Mining simulators, like CAE Terra™, train future and existing operators to work with a variety of complex mining equipment in a virtual setting. Recently, the U.S. Army has expressed interest in a deployable version of this program to prepare Soldiers for using similar machines in emergencies or local projects.
Originally released in 1989, SimCity has captured the planning spirits of gamers for decades. Earlier this year, Electronic Arts and GlassLab released a special edition of the game’s latest version: SimCityEDU. This classroom-tailored version allows educators to design scenarios to help students learn about real-world problems while also training their collaboration and decision-making skills.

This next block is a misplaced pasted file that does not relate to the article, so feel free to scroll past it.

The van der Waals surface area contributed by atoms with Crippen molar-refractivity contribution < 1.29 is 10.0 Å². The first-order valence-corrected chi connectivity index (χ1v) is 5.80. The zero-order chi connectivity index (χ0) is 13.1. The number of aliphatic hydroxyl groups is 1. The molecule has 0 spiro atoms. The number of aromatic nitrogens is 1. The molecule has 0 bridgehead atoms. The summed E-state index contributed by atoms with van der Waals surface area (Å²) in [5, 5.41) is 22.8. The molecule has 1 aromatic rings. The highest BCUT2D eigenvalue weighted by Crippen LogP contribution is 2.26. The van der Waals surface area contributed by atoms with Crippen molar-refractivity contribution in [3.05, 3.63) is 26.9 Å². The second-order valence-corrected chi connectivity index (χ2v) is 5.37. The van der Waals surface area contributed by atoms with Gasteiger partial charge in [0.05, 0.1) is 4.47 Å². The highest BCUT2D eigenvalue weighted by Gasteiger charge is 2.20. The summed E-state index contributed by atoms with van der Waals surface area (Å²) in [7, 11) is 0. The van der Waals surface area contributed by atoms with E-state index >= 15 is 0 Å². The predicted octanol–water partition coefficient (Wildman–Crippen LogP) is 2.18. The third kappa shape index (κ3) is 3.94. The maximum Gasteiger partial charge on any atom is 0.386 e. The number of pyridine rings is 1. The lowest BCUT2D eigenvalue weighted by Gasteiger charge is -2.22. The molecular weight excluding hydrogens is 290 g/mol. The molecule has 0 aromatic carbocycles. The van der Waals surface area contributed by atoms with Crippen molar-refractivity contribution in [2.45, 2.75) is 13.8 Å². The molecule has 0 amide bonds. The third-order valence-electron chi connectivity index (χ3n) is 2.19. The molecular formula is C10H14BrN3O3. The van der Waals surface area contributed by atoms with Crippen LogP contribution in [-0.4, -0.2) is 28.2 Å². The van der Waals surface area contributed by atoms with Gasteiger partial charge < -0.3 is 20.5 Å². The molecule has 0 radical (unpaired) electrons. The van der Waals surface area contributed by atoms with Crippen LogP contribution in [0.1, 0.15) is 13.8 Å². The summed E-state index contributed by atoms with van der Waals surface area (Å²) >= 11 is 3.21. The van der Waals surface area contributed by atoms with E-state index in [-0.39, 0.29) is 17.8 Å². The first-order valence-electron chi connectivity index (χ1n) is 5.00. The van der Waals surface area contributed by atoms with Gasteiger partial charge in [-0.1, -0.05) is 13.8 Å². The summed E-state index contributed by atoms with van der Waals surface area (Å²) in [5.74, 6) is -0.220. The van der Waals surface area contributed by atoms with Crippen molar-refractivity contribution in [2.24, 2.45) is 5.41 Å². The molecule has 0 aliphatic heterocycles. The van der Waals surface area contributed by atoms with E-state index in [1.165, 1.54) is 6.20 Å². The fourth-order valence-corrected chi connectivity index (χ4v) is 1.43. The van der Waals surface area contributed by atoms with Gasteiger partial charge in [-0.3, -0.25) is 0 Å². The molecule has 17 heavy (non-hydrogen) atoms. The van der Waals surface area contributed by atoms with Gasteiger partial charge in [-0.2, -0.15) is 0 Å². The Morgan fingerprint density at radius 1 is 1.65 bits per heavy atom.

Medical institutions, including Stanford’s Center for Advanced Pediatric and Perinatal Education, use medical simulations to train the cognitive and behavioral skills of health care professionals. A mix of physical and virtual simulations is implemented to teach skills from resuscitation and life support to transporting critical patients and delivering babies.
So, why do trainers supplement traditional training with virtual environments? Some of the reasons include:
- Saves money on classroom space, physical equipment, and by preventing user errors.
- Prepares students for out-of-the-norm situations that he or she may not encounter during training.
- Provides a great way to refresh previous training.
- Promotes consistency among teachers and trainees.